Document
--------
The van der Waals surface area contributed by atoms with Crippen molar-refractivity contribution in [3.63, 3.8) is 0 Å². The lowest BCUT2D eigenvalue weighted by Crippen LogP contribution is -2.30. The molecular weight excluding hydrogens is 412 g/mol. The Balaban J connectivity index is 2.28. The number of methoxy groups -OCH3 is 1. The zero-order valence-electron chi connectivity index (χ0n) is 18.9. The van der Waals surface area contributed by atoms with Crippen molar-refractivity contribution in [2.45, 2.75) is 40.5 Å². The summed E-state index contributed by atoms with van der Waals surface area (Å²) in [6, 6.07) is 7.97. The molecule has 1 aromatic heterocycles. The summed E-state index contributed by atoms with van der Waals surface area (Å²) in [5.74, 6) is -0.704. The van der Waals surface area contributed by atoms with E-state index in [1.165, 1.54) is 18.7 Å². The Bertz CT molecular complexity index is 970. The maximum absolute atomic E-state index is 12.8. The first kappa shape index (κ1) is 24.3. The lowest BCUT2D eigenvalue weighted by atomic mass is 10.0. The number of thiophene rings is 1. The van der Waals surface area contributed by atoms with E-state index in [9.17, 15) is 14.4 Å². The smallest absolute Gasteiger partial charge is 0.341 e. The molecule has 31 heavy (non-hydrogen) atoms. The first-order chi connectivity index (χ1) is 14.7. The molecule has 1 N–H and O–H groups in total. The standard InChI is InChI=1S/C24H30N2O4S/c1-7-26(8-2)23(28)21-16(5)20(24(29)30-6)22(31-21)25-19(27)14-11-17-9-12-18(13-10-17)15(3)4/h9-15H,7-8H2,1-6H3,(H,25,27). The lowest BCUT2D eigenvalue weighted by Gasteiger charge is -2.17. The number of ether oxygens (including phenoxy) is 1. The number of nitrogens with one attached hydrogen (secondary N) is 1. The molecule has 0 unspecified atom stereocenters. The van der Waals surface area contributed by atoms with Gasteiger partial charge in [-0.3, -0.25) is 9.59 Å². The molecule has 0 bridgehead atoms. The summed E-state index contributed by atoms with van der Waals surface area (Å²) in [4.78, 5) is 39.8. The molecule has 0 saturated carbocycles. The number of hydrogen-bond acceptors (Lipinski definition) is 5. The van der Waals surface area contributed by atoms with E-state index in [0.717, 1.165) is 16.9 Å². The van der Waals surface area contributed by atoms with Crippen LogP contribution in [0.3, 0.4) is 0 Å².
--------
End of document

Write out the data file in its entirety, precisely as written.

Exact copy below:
The van der Waals surface area contributed by atoms with Crippen molar-refractivity contribution in [3.63, 3.8) is 0 Å². The lowest BCUT2D eigenvalue weighted by Crippen LogP contribution is -2.30. The molecular weight excluding hydrogens is 412 g/mol. The Balaban J connectivity index is 2.28. The number of methoxy groups -OCH3 is 1. The zero-order valence-electron chi connectivity index (χ0n) is 18.9. The van der Waals surface area contributed by atoms with Crippen molar-refractivity contribution in [2.45, 2.75) is 40.5 Å². The summed E-state index contributed by atoms with van der Waals surface area (Å²) in [6, 6.07) is 7.97. The molecule has 1 aromatic heterocycles. The summed E-state index contributed by atoms with van der Waals surface area (Å²) in [5.74, 6) is -0.704. The van der Waals surface area contributed by atoms with E-state index in [1.165, 1.54) is 18.7 Å². The Bertz CT molecular complexity index is 970. The maximum absolute atomic E-state index is 12.8. The first kappa shape index (κ1) is 24.3. The lowest BCUT2D eigenvalue weighted by atomic mass is 10.0. The number of thiophene rings is 1. The van der Waals surface area contributed by atoms with E-state index in [9.17, 15) is 14.4 Å². The smallest absolute Gasteiger partial charge is 0.341 e. The molecule has 31 heavy (non-hydrogen) atoms. The first-order chi connectivity index (χ1) is 14.7. The molecule has 1 N–H and O–H groups in total. The standard InChI is InChI=1S/C24H30N2O4S/c1-7-26(8-2)23(28)21-16(5)20(24(29)30-6)22(31-21)25-19(27)14-11-17-9-12-18(13-10-17)15(3)4/h9-15H,7-8H2,1-6H3,(H,25,27). The lowest BCUT2D eigenvalue weighted by Gasteiger charge is -2.17. The number of ether oxygens (including phenoxy) is 1. The number of nitrogens with one attached hydrogen (secondary N) is 1. The molecule has 0 unspecified atom stereocenters. The van der Waals surface area contributed by atoms with Gasteiger partial charge in [-0.3, -0.25) is 9.59 Å². The molecule has 0 bridgehead atoms. The summed E-state index contributed by atoms with van der Waals surface area (Å²) in [4.78, 5) is 39.8. The molecule has 0 saturated carbocycles. The number of hydrogen-bond acceptors (Lipinski definition) is 5. The van der Waals surface area contributed by atoms with E-state index in [0.717, 1.165) is 16.9 Å². The van der Waals surface area contributed by atoms with Crippen LogP contribution in [0.3, 0.4) is 0 Å².